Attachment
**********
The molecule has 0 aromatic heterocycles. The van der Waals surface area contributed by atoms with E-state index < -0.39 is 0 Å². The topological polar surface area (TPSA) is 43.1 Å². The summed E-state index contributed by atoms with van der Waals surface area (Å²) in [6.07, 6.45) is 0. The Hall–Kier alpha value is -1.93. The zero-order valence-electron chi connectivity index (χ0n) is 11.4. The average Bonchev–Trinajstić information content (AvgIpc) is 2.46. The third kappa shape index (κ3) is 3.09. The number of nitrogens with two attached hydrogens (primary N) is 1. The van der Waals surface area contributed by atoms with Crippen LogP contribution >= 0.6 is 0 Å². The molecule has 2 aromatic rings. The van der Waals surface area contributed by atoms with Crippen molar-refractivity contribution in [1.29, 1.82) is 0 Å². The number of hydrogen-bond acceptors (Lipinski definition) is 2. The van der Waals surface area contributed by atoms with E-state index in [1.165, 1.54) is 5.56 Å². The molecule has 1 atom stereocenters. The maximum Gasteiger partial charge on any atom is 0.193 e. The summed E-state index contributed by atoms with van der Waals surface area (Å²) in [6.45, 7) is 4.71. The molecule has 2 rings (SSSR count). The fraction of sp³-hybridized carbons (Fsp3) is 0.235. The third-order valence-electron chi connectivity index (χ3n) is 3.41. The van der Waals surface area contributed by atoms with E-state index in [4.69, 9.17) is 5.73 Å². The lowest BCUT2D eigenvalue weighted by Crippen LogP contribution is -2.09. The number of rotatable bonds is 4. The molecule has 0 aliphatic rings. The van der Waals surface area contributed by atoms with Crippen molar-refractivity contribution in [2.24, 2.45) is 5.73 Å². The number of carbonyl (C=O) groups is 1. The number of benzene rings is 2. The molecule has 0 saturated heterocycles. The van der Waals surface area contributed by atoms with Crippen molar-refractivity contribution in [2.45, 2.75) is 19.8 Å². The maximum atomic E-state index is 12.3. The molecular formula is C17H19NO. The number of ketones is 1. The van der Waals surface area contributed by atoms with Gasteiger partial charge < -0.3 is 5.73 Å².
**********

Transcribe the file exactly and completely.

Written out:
The molecule has 0 aromatic heterocycles. The van der Waals surface area contributed by atoms with E-state index < -0.39 is 0 Å². The topological polar surface area (TPSA) is 43.1 Å². The summed E-state index contributed by atoms with van der Waals surface area (Å²) in [6.07, 6.45) is 0. The Hall–Kier alpha value is -1.93. The zero-order valence-electron chi connectivity index (χ0n) is 11.4. The average Bonchev–Trinajstić information content (AvgIpc) is 2.46. The third kappa shape index (κ3) is 3.09. The number of nitrogens with two attached hydrogens (primary N) is 1. The van der Waals surface area contributed by atoms with Crippen LogP contribution >= 0.6 is 0 Å². The molecule has 2 aromatic rings. The van der Waals surface area contributed by atoms with Crippen molar-refractivity contribution in [1.29, 1.82) is 0 Å². The number of hydrogen-bond acceptors (Lipinski definition) is 2. The van der Waals surface area contributed by atoms with E-state index in [1.165, 1.54) is 5.56 Å². The molecule has 1 atom stereocenters. The maximum Gasteiger partial charge on any atom is 0.193 e. The summed E-state index contributed by atoms with van der Waals surface area (Å²) in [6.45, 7) is 4.71. The molecule has 2 rings (SSSR count). The fraction of sp³-hybridized carbons (Fsp3) is 0.235. The third-order valence-electron chi connectivity index (χ3n) is 3.41. The van der Waals surface area contributed by atoms with E-state index in [4.69, 9.17) is 5.73 Å². The lowest BCUT2D eigenvalue weighted by Crippen LogP contribution is -2.09. The number of rotatable bonds is 4. The molecule has 0 aliphatic rings. The van der Waals surface area contributed by atoms with Crippen molar-refractivity contribution in [2.24, 2.45) is 5.73 Å². The number of carbonyl (C=O) groups is 1. The number of benzene rings is 2. The molecule has 0 saturated heterocycles. The van der Waals surface area contributed by atoms with Crippen molar-refractivity contribution in [2.45, 2.75) is 19.8 Å². The maximum atomic E-state index is 12.3. The molecular formula is C17H19NO. The number of ketones is 1. The van der Waals surface area contributed by atoms with Gasteiger partial charge < -0.3 is 5.73 Å².